Turkey’s higher education board head admits academic failure

Turkey’s higher education board head admits academic failure

Gamze Kolcu ANKARA
Turkey’s higher education board head admits academic failure

A turkey voting for Christmas? YÖK head Gökhan Çetinsaya has recommended the abolition of the higher education board.

Turkey is failing to train its academics, according to the head of Turkey’s Higher Education Board (YÖK), who admitted that the body he heads has a "bad image" and even suggested it should be abolished.

“We have two significant problems in higher education. One is that we cannot train qualified academics,” YÖK President Gökhan Çetinsaya told daily Hürriyet in a recent interview, adding that Turkey must take advantage of its "demographic opportunity" in the next few decades by focusing on high-quality education.

“The education rate has increased from 20 percent to 80 percent in a decade. We are ranked sixth among the countries in terms of increasing its student population. We have to transform this success into high-quality [education]. Our demographic opportunity will continue until 2050. More than 1.2 million youths will graduate from high school and demand higher education every year up to 2050,” Çetinsaya said.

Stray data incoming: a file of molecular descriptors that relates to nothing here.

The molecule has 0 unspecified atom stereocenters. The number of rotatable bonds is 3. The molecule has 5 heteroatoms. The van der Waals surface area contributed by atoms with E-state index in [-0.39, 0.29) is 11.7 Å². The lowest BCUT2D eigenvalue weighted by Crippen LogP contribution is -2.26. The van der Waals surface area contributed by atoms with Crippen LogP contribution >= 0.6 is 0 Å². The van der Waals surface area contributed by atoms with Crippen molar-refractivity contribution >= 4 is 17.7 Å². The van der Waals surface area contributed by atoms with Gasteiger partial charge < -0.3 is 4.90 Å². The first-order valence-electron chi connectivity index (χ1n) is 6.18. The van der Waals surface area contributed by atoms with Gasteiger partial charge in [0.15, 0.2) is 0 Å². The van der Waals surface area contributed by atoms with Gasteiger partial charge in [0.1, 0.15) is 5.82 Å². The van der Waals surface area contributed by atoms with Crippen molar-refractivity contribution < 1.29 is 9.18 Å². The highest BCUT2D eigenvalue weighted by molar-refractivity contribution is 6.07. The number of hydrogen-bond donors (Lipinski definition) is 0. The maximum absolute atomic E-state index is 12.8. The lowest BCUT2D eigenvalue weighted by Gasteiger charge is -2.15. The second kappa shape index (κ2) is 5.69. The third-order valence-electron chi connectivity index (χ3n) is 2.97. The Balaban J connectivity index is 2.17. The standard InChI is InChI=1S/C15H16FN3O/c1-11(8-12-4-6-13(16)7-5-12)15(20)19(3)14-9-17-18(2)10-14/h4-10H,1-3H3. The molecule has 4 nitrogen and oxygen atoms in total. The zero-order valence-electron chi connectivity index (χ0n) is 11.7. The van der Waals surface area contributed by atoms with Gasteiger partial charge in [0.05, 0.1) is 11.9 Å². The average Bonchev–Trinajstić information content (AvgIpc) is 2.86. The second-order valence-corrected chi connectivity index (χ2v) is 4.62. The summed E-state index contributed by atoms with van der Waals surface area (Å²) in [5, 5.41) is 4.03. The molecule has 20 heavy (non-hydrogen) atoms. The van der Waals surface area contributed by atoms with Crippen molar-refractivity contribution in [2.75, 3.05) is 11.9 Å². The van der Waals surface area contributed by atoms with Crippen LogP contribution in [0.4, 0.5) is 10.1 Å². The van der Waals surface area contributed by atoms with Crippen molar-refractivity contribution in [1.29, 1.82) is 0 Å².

He also suggested that smaller classes were key to increasing the quality of higher education.

“One academic teaches an average of 21 students in Turkey, while the OECD average is 16. The rate increases to 51 in Turkey’s state universities,” he said.

“Around 4,200 people graduate with a PhD in Turkey every year, and we have to increase this number,” Çetinsaya added.

He also defended previous statements in which he said his institution should be abolished.

“YÖK has a serious image problem. All segments of the public agree with that. Apart from the negative memories about it in the past, the current system is too tight for our university system,” he said, also adding that it is not right to force different types of universities to comply with the same uniform set of rules.

“We need to form incentives for the new universities while also taking measures that will increase the success of the deep-rooted universities,” he said.

Çetinsaya argued that a new system is needed and explained that it should have new planning, coordination and quality control systems. “These duties might be done by one or more institution, or a ministry might oversee them. Otherwise public money will be wasted,” he said.

He also pointed to individual employment rights of academics and low salaries in universities as two major problems that need solutions.

“Ethical problems, mobbing, and academic freedom are other serious problems. We have to solve these problems as academics,” Çetinsaya said, stressing that mere legal amendments or regulations would not be sufficient to solve such problems.